I digiscoped this and the narrow depth of field created by the scope benefits this picture as the lizard is pin sharp and attention is focussed on it by the blurred (boceh) effect around it.
Of course we heard Howler Monkeys every morning at around 05:15, but we didnt see any close to the tower but we did see them when we went out on the trails.
One group of Howlers seem to be badly affected by a disease which created large lumps with holes on their throats - Alex our guide said that it was the Botfly and they would eventually die from it.

On the road close to the canopy tower we saw a Northern Tamandua - a type of black and white anteater which lives mainly in the trees, at times it was covered in ants and it was difficult to see who was eating who!
It eventually moved up in the tree and went to sleep on a branch.
The other monkey that we saw in the area was a White Faced Capuchin, which is a small cheeky looking monkey, which at one point sat high in a tree and faced us off, baring its teeth at us.

Next report is back to the birds.......

Tuesday, 15 April 2014

Home from Panama

Finally I arrived home after a very long flight and wait.
The Canopy Lodge where we were at in our final week was not ideal for updating my blog and it was difficult to get photographs attached.
So now I will publish some of the photographs with brief comments on them. Certainly it will not ba full photo log of what I have seen or photographed, I saw over 330 species of bird in the 2 weeks that I was in Panama, thanks to some fantastic guiding by Alexis Sanchez of the Canopy Tower group.
The photos are predominantly of birds but there are some mammals and reptiles thrown in too.

One of the first birds that we saw on Semaphore Hill was this smashing Black Breasted Puffbird, it was perched quite high up but thanks to the digiscope I managed to  get a decent shot of it
 There were 4 kinds Trogan that we saw the first of which was this Black Throated Trogan also seen on Semaphore Hill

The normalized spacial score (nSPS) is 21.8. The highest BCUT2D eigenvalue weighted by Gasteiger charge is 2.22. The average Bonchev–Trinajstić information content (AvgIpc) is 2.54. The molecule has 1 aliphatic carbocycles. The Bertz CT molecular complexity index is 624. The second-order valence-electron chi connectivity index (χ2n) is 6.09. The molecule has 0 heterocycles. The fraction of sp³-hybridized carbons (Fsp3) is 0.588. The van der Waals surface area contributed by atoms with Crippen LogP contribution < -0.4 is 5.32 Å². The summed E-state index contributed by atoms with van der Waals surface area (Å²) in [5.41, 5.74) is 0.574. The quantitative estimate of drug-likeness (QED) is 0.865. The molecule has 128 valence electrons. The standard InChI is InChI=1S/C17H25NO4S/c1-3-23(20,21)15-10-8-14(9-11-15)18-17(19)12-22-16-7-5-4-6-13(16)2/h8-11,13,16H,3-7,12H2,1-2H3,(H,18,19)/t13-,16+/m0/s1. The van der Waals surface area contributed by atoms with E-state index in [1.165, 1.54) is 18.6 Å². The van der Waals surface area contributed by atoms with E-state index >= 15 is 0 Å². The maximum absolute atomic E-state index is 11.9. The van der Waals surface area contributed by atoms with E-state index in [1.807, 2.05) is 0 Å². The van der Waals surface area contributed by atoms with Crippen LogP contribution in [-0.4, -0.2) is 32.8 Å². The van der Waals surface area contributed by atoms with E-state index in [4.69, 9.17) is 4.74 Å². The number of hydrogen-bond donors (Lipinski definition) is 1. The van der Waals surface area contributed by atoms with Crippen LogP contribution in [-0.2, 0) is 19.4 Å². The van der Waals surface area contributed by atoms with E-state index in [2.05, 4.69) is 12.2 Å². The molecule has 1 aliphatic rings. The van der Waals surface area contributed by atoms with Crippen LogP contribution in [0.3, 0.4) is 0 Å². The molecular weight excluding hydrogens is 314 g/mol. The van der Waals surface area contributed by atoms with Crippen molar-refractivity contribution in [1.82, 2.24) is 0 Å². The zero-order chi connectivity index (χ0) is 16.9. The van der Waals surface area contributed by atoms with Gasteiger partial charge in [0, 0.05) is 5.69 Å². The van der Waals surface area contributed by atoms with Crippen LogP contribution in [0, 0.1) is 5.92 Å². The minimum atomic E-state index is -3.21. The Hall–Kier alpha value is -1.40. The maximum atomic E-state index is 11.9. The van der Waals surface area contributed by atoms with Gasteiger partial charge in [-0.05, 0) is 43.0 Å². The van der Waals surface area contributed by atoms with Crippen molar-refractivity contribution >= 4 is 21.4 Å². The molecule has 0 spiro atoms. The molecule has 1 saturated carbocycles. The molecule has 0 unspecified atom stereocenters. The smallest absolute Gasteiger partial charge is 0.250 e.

This beautiful Broad Billed Motmot on the world famous Pipeline Road was sat over the trail and was really quite approachable, most of the other Motmots that I saw were perched in deep shade, so this was a nice treat.  The Pipeline Road holds the world record for the highest number of species seen in 1 day.
 Below is the stunning Red Backed Tanager - this is a male but the females are still a brightly coloured bird.  This was at the Ammo dump pond, where there were absolutely loads of species of birds and it took about an hour and a half to move 20 yards away from the Canopy bus that transported us to  this site - it was so good.

To be continued.........

Tuesday, 8 April 2014

Update from Canopy Lodge, Panama

Unfortunately I have not been able to keep this holiday updat very up to dat. This is mainly due to the   Highly intensive birding. There just isn't time.
We are now at the Canopy Lodge after an amazing week in the Canopy Tower, only this morning there was a Mississippi Kite migration of over 4000 birds - what an amazing sight.
Other highlights have included, Spectacled Owl, Rufous Nightjar, Grey Chacalacas, a hummingbird garden with 100' s of birds constantly in the garden which include 15 species, armadillos, Olingo, Porcupine, agoutis,Basilisk Lizard, crocodile, Cayman, Amazon Kingfisher and loads of species of Tanagers.
it is cooler here at the lodge but is still hot.  An armadillo has just walked by as I am writing this.  Amazing. I don't think I can send pics from here so will attach them from home.

Friday, 4 April 2014

First Post From Panama

This is the first chance that i have had to update my blog since coming out to Panama.  The birding here is fantastic and intensive with 6:00 am starts and 2 trips a day if the trip is not an all day trip.
I have managed to get great shots of 4 types of Trogon, Great Jacamar, Black Necked Puffbird, White Whiskered Puffbird.
Yesterday we came across and Army Ant swarm, this attracts many different kinds of Antbirds, Woodcreepers, Antshrikes, and Antwrens. It was amazing to watch so many birds just following the ants waiting for something bigger to jump out of the way of the ants.
On our first day out we came across a Northern Tamandua which is a kind of Anteater. It was about 20 feet up a tree being quite lazy lounging on a branch.
Other mammals include Howler Monkeys, waking us up at 5:10 every morning, White faced Capuchin monkeys, White Tailed Deer, 3 Toed Sloths, and just 1 hour ago we had our first Possum.

There are many types of hummingbird here around the Canopy Tower, and are frustrating trying to get flying shots. But I am getting great perched shots.
The highlight so far is a pair of Sunbitterns which we saw yesterday.
My digiscoping is out performing the DSLRs here for the birds, mainly because the conditions are dark in the jungle.
Having 3 trips today, which includes an evening trip to look for Owls and nocturnal mammals.

Digiscoping Blog By Colin Severs

Digiscoping Blog By Colin Severs
Barn Owl in North Yorkshire